Sixty-one years ago, at the 1947 President’s Conference on Fire Prevention, President Harry S. Truman told those in attendance, “the serious losses in life and property resulting annually from fires cause me deep concern. I am sure that such unnecessary waste can be reduced. The substantial progress made in the science of fire prevention and fire protection in this country during the past 40 years convinces me that the means are available for limiting this unnecessary destruction.”

The reason for direct involvement from the highest level of government six decades ago was a series of tragic fire losses that plagued the country: the 1942 fire at the Coconut Grove in Boston (492 dead); the 1943 Gulf Motel Fire in Houston (54 dead); the 1944 Ringling Brothers and Barnum & Bailey circus fire in Hartford (167 dead); the 1946 LaSalle Hotel fire in Chicago (61 dead); and the 1946 Winecoff Hotel fire in Atlanta (119 dead).

The Proceedings of the 1947 President’s Conference on Fire Prevention indicates that Walter A. Taylor, director of the Department of Education and Research of the American Institute of Architects (AIA), also spoke at the conference and agreed with President Truman’s assessment. He stated:

“Since the inception of this campaign, our organization has urged the broadest scope and interpretation and an emphasis upon safety for human life as the ultimate criterion of codes and actions. Everyone is of course concerned, at least indirectly, about human casualties and loss of life due to fires. However, it would seem that many codes and proposed standards have been framed primarily to preserve buildings and their contents, rather than human lives. The architect shares fully the concern of the owners, the technicians and economists over the stupendous financial losses due to fires. But the architect, among the technicians and design professions in his approach to any problem, usually gives greater weight to the direct effect upon human beings…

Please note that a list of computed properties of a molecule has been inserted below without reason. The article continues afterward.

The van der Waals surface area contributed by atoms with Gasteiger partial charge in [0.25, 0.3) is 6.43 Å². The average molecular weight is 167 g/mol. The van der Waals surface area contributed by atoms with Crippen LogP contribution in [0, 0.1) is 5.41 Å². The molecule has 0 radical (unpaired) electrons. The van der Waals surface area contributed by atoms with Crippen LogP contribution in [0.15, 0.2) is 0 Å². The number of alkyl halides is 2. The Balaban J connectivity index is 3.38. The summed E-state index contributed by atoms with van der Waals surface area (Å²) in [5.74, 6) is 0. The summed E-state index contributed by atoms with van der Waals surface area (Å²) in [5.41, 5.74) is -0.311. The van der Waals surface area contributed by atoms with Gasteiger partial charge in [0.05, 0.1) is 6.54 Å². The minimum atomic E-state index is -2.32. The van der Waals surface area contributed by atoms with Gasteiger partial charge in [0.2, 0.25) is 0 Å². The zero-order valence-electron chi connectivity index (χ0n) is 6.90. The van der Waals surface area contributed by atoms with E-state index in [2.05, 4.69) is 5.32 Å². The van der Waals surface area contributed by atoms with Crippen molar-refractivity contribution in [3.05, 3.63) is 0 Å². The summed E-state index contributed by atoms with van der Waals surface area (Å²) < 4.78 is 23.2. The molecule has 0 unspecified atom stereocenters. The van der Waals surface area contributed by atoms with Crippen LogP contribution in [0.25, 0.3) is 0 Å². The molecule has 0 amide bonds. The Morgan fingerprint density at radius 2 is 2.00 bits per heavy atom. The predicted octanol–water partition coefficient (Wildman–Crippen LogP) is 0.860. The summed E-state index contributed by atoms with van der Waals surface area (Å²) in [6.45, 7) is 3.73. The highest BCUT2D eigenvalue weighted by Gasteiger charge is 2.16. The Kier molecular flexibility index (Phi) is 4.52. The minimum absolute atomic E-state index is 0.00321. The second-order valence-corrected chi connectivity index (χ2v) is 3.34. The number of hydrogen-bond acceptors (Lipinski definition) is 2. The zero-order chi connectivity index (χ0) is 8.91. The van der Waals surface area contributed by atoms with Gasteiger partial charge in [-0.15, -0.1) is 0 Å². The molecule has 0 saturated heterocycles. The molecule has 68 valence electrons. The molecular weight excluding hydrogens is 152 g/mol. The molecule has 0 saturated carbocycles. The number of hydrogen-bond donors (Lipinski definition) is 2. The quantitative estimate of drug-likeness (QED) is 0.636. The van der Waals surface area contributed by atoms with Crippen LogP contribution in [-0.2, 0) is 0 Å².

This is obvious, and it is therefore also obvious that the importance and potential success of this campaign lies in the participation of many large and influential groups outside the architectural and engineering professions, whose interests are solely humanitarian and civic. Government agencies which are guiding and setting standards for various types of buildings can do a great deal to improve fire safety by strengthening and emphasizing their requirements.

The officers, directors, and staff of the American Institute of Architects pledge their best efforts to the continuing support of the President’s campaign. Individual architects, as citizens and in their professional practice, may be relied upon to use their skill and persuasion in the interest of fire safety; but in many large and important public and semipublic buildings we shall be powerless unless by united effort of all who are here represented, public opinion is aroused to a demand for clarification, enactment, and enforcement of codes which are ready and available in the form of standards and recommendations, awaiting your moral support and legal implementation.”

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Ultimate Criterion of Codes and Actions